Between you and me, none of this happened...I don’t write about myself or people I know. It’s more fun to make everything up. The best thing about writing, besides being able to work in my pajamas, is that I get to be the boss. I can turn a character into an ice cream cone, make volcanoes erupt chocolate syrup, create a new language called Froglish. If what I want lies buried, I dig until I find it. Then like a puppy shaking herself out from the rain, the words slip/slide across the page; backwards, upside down and blurry, until I set them straight. That’s how I write. I just do it.
I write children’s books and adult fiction for magazines and anthologies that sell all over the world.
My work has been published in Glimmer Train,StoryQuarterly,Fiction Magazine, Iowa Review, Idaho Review, Alaska Quarterly,Greensboro Review, Quarterly West,Chattahoochee Review,The Sun, New York Stories,Mid-America Review, North Dakota Quarterly,Confrontation, American Voice,Hawaii Review, Prism International,Saint Anne's Review,Literal Latte,Portland Review,Madison Review,Kalliope,Belletrist Review,The American Way American Airlines,Carribean Review,East Hampton Star, Vincent Brothers Review, Rosebud Magazine,Snake Nation Press,Widener Review,Kit Kat Review,Citizens in America,Arizona Carefree Enterprise,New Frontiers,Buffalo Spree,Puerto del Sol, Washington Square Review,Pulphouse Fiction, New Frontiers,Widener Review,Troika, Americas,Blue Mesa Review,Passionfruit,Nightlife Magazine,Sundry Magazine, Citizens in America, Child Life,Ladybug, Cicada
..... and in the anthologies Peculiar Pilgrims: Stories From The Left Hand of God,If I Had My Life To Live Over, Women At Our Core,Not What I Expected, Just Between Us, Time Of Our Lives, Lovers,Breaking Up Is Hard To Do, Gifts Of Our Fathers,Our Mothers-Our Selves, An Intricate Weave,Grandmother Earth, Global City Reivew, Traffic Life, Silver Boomers Anthology,Hunger and Thirst Anthology, Families:The Front Line of Pluralism, Winterhawk Zeus,Main Street Rag, Bullying Beyond The School Yard ... to name just a few.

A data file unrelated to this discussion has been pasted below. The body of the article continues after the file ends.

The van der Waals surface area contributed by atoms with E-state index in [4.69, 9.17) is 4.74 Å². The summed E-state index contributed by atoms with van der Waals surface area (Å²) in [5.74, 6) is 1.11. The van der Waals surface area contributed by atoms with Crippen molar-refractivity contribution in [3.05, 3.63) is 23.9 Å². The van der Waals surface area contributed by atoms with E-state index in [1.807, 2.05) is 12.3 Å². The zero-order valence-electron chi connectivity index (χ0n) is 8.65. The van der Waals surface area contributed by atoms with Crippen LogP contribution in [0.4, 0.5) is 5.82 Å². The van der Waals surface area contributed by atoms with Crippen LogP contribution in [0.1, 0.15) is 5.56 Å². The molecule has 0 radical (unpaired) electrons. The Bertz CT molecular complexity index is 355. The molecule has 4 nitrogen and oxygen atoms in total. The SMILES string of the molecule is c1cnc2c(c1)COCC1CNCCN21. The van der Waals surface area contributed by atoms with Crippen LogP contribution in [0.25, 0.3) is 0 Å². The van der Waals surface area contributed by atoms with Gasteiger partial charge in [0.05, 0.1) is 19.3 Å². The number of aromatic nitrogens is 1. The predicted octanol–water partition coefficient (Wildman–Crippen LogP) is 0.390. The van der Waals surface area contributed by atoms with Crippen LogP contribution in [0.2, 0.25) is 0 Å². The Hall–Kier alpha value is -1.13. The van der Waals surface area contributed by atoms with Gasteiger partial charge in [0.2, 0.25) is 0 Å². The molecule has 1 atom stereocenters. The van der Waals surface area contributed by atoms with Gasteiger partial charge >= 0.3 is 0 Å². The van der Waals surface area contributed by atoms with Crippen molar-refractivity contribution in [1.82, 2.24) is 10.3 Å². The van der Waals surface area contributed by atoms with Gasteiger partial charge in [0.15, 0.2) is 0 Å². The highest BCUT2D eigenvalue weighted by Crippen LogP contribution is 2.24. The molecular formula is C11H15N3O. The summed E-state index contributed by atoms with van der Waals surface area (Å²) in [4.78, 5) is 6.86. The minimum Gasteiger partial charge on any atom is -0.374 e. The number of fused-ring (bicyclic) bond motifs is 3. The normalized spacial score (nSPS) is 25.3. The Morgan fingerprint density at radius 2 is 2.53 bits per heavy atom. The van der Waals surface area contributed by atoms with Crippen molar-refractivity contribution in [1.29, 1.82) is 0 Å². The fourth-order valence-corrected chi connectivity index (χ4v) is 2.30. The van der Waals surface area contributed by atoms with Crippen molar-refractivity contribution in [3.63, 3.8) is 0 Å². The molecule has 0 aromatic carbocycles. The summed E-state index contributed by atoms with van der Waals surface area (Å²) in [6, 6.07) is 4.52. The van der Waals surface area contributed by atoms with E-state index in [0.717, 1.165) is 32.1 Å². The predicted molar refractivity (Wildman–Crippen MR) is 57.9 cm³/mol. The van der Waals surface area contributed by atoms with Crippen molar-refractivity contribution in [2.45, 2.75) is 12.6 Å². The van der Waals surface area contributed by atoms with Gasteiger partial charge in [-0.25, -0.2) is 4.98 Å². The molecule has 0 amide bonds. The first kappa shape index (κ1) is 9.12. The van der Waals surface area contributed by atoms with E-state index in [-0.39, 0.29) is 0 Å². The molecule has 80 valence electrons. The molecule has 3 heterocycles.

I’ve won the Writer’s Digest Magazine Competition for best literary short story three times. Finalist in Iowa Review Short Story Contest, Glimmer Train Honorable Mention Short Story
I also teach writing at Hofstra University. I've worked with adults and teenagers in Hofstra's Summer Master Writing Program in the areas of juvenile, adolescent and adult fiction. In my private consulting business, I work with aspiring (and perspiring) writers on all elements of the craft; contact me and we'll take this journey together!
I’ve written 21 children’s books, with more on the way.
They've been translated into Spanish, Japanese, Chinese and Italian.
Some are part of reading programs and classroom curriculum.
Others are used by social workers and mental health professionals.
My books make you laugh and think a bit. They’re all fun to read!
When I write for children, I pretend I’m a child. When I write for adults, I’m still a child; I just have bigger parts.
Keep scrolling down and you'll see pictures of me and my dog. Zoe is the only one who can enter my office without permission. She sits under the desk and edits my stories. If she likes them, she licks my toes. If she doesn’t, she snores. When she drops her leash on my lap, it’s time to take a hike.
Read my books and tell me what YOU think at firstname.lastname@example.org.. If I don’t get back to you, Zoe will, as soon as her nails dry. She’s learning how to type.
Coming soon! "Papa Gave Me A Stick" (Starlight Books)
Read on and read always!
It's a wrap.
Contact me at: email@example.com